Delaware Supreme Court Expands MFW Applicability In Conflicted Controller Transactions

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On April 4, 2024, the Delaware Supreme Court issued a much-anticipated decision, In re Match Group Derivative Litigation ("In re Match Group"), extending the MFW doctrine more broadly...
United States Corporate/Commercial Law
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On April 4, 2024, the Delaware Supreme Court issued a much-anticipated decision, In re Match Group Derivative Litigation ("In re Match Group"), extending the MFW doctrine more broadly to all conflicted controller transactions. In Kahn v. M & F Worldwide Corp. ("MFW"), the Delaware Supreme Court first provided a framework for freeze-out mergers to receive business-judgment review if the transaction is subject to (1) approval by an independent special committee and (2) an uncoerced, fully informed vote by minority stockholders. Since the framework was established in 2014, however, debate has swirled as to whether MFW applied only to freeze-out mergers, where a controlling stockholder takes a company private, or all conflicted controller transactions.

The Match case continues the recent trend of Delaware courts expanding the MFW doctrine beyond its original applicability in squeeze-out mergers. The Court's decision underscores the heightened focus companies and boards should afford special committees if they wish to avail themselves of business judgment review.

The case stemmed from the reverse spinoff of IAC/InteractiveCorp ("IAC") from its controlled subsidiary, Match Group Inc. In 1999, IAC, through one of its subsidiaries, acquired the business, which ultimately went public in 2015 through a traditional IPO.

In 2019, IAC informed stockholders that it was considering separating from Match Group. At the time, IAC held 98.2% of Match's voting power, and therefore could exert significant control over the Match Group Board. Further, because any potential separation would necessarily involve IAC on both sides of the transaction, the spinoff contemplated would thus be a conflicted controller transaction. In order to mitigate the legal implications of that control—and at the time presumably in line with the requirements of MFW—the respective IAC and Match Group Boards determined that any spinoff would require the recommendation of a Match Group Board Separation Committee and the approval of the holders of a majority of the shares held by Match Group's unaffiliated stockholders.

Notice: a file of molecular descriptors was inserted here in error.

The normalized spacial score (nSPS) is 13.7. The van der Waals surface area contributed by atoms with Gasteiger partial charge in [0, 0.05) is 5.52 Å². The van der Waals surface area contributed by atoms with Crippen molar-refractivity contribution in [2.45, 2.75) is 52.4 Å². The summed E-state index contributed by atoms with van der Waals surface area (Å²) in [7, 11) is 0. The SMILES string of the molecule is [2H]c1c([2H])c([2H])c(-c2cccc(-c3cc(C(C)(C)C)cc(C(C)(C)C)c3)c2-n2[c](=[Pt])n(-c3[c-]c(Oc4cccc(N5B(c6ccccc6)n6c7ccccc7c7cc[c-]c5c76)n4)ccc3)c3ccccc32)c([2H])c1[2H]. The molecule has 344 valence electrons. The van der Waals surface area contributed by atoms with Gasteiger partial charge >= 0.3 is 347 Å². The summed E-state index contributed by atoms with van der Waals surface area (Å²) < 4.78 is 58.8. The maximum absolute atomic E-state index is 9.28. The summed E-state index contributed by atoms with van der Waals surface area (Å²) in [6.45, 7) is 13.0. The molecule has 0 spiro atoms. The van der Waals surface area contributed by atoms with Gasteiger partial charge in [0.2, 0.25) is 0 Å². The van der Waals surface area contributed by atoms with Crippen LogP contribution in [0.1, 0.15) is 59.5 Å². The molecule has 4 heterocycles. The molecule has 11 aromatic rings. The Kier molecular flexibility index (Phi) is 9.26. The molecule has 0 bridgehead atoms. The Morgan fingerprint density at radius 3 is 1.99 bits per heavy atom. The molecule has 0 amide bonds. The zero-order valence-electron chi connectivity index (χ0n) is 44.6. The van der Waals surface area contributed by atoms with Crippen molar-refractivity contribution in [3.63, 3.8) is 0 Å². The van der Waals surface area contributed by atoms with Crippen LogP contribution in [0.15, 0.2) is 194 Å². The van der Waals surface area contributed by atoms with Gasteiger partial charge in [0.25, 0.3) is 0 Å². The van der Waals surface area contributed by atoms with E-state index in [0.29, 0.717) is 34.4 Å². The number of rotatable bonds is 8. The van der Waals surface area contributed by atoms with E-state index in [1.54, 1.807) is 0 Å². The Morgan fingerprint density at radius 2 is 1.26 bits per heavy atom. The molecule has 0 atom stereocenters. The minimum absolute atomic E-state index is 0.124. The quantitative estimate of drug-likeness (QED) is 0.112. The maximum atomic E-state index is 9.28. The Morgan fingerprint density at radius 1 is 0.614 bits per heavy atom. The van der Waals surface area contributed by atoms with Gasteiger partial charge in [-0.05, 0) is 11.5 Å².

The Match Group Board appointed three directors to the Separation Committee to assess the proposed transaction, including Thomas McInerney, the former CFO of IAC. On December 18, 2019, the parties reached a final separation agreement, pursuant to which IAC was re-classified into a corporation with one class of common stock (renamed Match Group, Inc.); Match Group itself was merged into an IAC subsidiary and ceased to exist. Match Group minority stockholders received shares of the new Match Group.

Former Match Group minority stockholders challenged the separation, alleging that the reverse spin-off was a conflicted transaction and that IAC obtained significant non-ratable benefits through the transaction, at the expense of Match and its minority stockholders.

The Court of Chancery granted the defendants' motion to dismiss, finding that the defendants satisfied the framework of MFW, leading to a review of the plaintiffs' claims under the highly deferential business judgment standard, principally because the transaction was contingent on the "approvals of a fully empowered, well-functioning special committee of independent directors and the uncoerced, fully informed vote of the minority stockholders." Although the plaintiffs successfully alleged facts impugning McInerney's independence from IAC, the Chancery Court held that a plaintiff must show that "either (i) 50% or more of the special committee was not disinterested and independent," or that "(ii) the minority of the special committee 'somehow infect[ed]' or 'dominate[ed]'" the Separation Committee's decision-making process.